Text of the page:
We learn a simple lesson about doing things right from a young age: pushing the mess underneath the bed isn’t cleaning. It’s dangerous to hand in a report without running spellcheck and reading Cliffs Notes isn’t the same as reading the book. Doing half the job or just “checking the box” simply isn’t good enough. Going above and beyond — exceeding expectations — is what makes a job successful.
In my last post, I discussed the driving principles that make Colliers’ Real Estate Management Services successful: doing what’s right and operating with a culture of collaboration, thoughtfulness and service excellence, to name a few. Doing what’s right isn’t always the easy path, and there are no short cuts. But it’s a job worth doing because doing what’s right is essential to customer satisfaction.
Customer satisfaction is our leading indicator to measure the loyalty of our clients, as well as the method we use to identify happy or unhappy clients. Without a well-thought-out marketing plan that includes customer satisfaction measures, you can’t meet your goals. But one area where we often see clients struggle with customer satisfaction is related to building amenities.
Recently, I was talking to a friend about the remodeled gym that just opened at his office. It looked great and covered about twice as much space as before. That sounds like an improvement, however, space was never an issue with the old gym — the equipment was. Imagine his disappointment to find the same weights and the same equipment hauled out of storage and onto the new floor!
I thought this was a perfect reminder of a fact that seems so simple but can easily get lost in the shuffle: customer satisfaction is about what the customer wants. In this case, building management missed an opportunity to assess their tenants’ desires and deliver a solution to meet those needs.
MAKE YOUR MARK
A year ago, we published a piece about the changing office landscape. The title, “Amenities: A Hot Commodity,” was a little tongue-in-cheek. Commodities are fungible and inherently lack differentiation. By offering the same features as everybody else, owners miss a chance to make their buildings stand out from the crowd.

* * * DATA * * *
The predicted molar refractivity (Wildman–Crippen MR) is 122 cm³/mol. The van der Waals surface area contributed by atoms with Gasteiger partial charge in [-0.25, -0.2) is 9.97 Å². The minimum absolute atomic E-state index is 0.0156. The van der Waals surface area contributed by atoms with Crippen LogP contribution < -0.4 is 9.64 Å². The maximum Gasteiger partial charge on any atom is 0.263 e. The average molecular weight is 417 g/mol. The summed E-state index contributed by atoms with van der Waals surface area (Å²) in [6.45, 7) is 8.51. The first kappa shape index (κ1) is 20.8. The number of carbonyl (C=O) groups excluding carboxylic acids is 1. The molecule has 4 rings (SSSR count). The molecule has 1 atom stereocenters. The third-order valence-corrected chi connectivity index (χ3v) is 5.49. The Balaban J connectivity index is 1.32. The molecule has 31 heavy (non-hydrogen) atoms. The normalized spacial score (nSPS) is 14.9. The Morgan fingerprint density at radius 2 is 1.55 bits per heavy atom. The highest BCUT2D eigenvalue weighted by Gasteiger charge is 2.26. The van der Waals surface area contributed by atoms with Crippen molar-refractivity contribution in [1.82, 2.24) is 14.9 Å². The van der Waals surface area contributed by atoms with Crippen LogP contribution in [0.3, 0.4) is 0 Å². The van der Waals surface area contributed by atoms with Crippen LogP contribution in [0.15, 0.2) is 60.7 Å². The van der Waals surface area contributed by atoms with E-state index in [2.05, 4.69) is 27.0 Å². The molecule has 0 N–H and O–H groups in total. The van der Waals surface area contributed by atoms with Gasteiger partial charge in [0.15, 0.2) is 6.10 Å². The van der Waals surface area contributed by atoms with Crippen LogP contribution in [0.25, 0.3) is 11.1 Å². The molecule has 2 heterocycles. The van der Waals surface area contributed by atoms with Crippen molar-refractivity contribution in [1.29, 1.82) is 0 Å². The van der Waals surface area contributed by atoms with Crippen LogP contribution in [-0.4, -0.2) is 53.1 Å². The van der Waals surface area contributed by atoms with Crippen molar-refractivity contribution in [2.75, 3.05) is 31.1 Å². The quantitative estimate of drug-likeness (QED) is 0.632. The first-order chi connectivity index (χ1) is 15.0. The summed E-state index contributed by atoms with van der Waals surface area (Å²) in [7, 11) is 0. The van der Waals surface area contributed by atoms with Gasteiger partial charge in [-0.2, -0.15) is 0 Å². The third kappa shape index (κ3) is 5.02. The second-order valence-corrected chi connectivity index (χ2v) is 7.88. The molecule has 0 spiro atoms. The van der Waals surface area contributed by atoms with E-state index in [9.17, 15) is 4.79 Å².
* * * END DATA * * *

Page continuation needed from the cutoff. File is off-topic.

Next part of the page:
There are two ways to approach this topic in your buildings. One way is to work with your clients to discover what their end goals are. In the case of the new gym, the building owner might have saved time and money by uncovering the fact that tenants wanted new equipment rather than significantly more space.
The second approach is to provide solutions to potential issues tenants might not have even thought about. In the case of the gym, perhaps the owners should have considered deferred maintenance before remodeling.
Think about what the tenants’ needs are. As an example, one of our management teams recently sent a survey to understand tenants’ and visitors’ experiences with the existing food services in a building. The survey revealed that there was a need for additional food services to meet the needs of the lunch crowds. The management team developed a solution by partnering with a local “trendy” food truck that provided healthy options. This additional service was a fantastic idea and tenants responded positively to the experience — a great way to make the asset and services stand out from the crowd.
DON’T LOSE SIGHT OF THE BELLS AND WHISTLES
It’s not uncommon to end up with hard-to-lease spaces in otherwise very successful buildings. Instead of continuing to pound the pavement, consider trying something different.
Whether it’s an on-site barista, a common area stocked with snacks or a tenant lounge serving local brews, think about what amenities would make you happier at work and try to make that happen.
In order to ensure your “above-and-beyond” building amenities really stand out, you have to make sure the simple things are also functioning well. Fixing issues in your building before they become a nuisance is an easy way to do what’s right.
If an elevator is constantly out of service or the fire alarm goes off once a week, fix it! You wouldn’t host a dinner without a working oven because your guests would think you don’t care about their evenings. The same goes for the tenants in your building. Take care of anything that might interrupt their day-to-day routines before you draft new floor plans.
When it comes to building amenities, it can be easy to fall into the complacency trap. What’s worked before should continue to work, right? Not so — there are always new compelling ideas and people looking to lure tenants away. Be sure that your amenities are a reason for people to stay and to help you attract new interest! Do what’s right every time, and you will build client loyalty.
Tim Allison is the National Executive Managing Director for Real Estate Management Services. With 20 years of experience in commercial real estate management, he has responsibility over business development, implementation of Colliers’ strategic platform development, property operations and the delivery of third-party management services for all of the Colliers family of clients. Tim is part of the National REMS leadership team and offices in NYC and Richmond, VA.